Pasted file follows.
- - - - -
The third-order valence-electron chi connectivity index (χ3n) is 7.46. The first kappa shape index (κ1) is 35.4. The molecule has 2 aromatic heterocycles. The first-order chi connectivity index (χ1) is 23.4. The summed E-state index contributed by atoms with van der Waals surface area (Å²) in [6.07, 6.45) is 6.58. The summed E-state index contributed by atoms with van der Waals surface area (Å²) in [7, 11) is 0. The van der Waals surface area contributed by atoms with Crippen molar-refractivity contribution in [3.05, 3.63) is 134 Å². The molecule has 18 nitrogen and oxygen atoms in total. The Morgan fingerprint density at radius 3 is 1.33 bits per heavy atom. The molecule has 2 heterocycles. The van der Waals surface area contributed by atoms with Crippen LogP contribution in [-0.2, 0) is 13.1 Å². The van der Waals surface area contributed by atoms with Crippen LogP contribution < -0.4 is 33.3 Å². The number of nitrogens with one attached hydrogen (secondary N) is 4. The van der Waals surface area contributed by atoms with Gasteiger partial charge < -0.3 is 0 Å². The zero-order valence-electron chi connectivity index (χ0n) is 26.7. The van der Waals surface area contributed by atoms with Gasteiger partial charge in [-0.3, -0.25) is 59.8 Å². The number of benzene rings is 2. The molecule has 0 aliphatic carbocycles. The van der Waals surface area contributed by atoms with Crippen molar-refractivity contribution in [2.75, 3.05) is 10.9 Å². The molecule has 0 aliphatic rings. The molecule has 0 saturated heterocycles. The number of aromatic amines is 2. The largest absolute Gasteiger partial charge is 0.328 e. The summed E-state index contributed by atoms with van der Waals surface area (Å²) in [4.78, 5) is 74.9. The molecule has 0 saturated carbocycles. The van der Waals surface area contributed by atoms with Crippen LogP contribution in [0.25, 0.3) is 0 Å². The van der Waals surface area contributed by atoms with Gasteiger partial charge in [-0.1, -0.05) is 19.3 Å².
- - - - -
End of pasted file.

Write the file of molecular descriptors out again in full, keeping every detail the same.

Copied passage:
The third-order valence-electron chi connectivity index (χ3n) is 7.46. The first kappa shape index (κ1) is 35.4. The molecule has 2 aromatic heterocycles. The first-order chi connectivity index (χ1) is 23.4. The summed E-state index contributed by atoms with van der Waals surface area (Å²) in [6.07, 6.45) is 6.58. The summed E-state index contributed by atoms with van der Waals surface area (Å²) in [7, 11) is 0. The van der Waals surface area contributed by atoms with Crippen molar-refractivity contribution in [3.05, 3.63) is 134 Å². The molecule has 18 nitrogen and oxygen atoms in total. The Morgan fingerprint density at radius 3 is 1.33 bits per heavy atom. The molecule has 2 heterocycles. The van der Waals surface area contributed by atoms with Crippen LogP contribution in [-0.2, 0) is 13.1 Å². The van der Waals surface area contributed by atoms with Crippen LogP contribution < -0.4 is 33.3 Å². The number of nitrogens with one attached hydrogen (secondary N) is 4. The van der Waals surface area contributed by atoms with Gasteiger partial charge < -0.3 is 0 Å². The zero-order valence-electron chi connectivity index (χ0n) is 26.7. The van der Waals surface area contributed by atoms with Gasteiger partial charge in [-0.3, -0.25) is 59.8 Å². The number of benzene rings is 2. The molecule has 0 aliphatic carbocycles. The van der Waals surface area contributed by atoms with Crippen molar-refractivity contribution in [2.75, 3.05) is 10.9 Å². The molecule has 0 aliphatic rings. The molecule has 0 saturated heterocycles. The number of aromatic amines is 2. The largest absolute Gasteiger partial charge is 0.328 e. The summed E-state index contributed by atoms with van der Waals surface area (Å²) in [4.78, 5) is 74.9. The molecule has 0 saturated carbocycles. The van der Waals surface area contributed by atoms with Crippen LogP contribution in [0.25, 0.3) is 0 Å². The van der Waals surface area contributed by atoms with Gasteiger partial charge in [-0.1, -0.05) is 19.3 Å².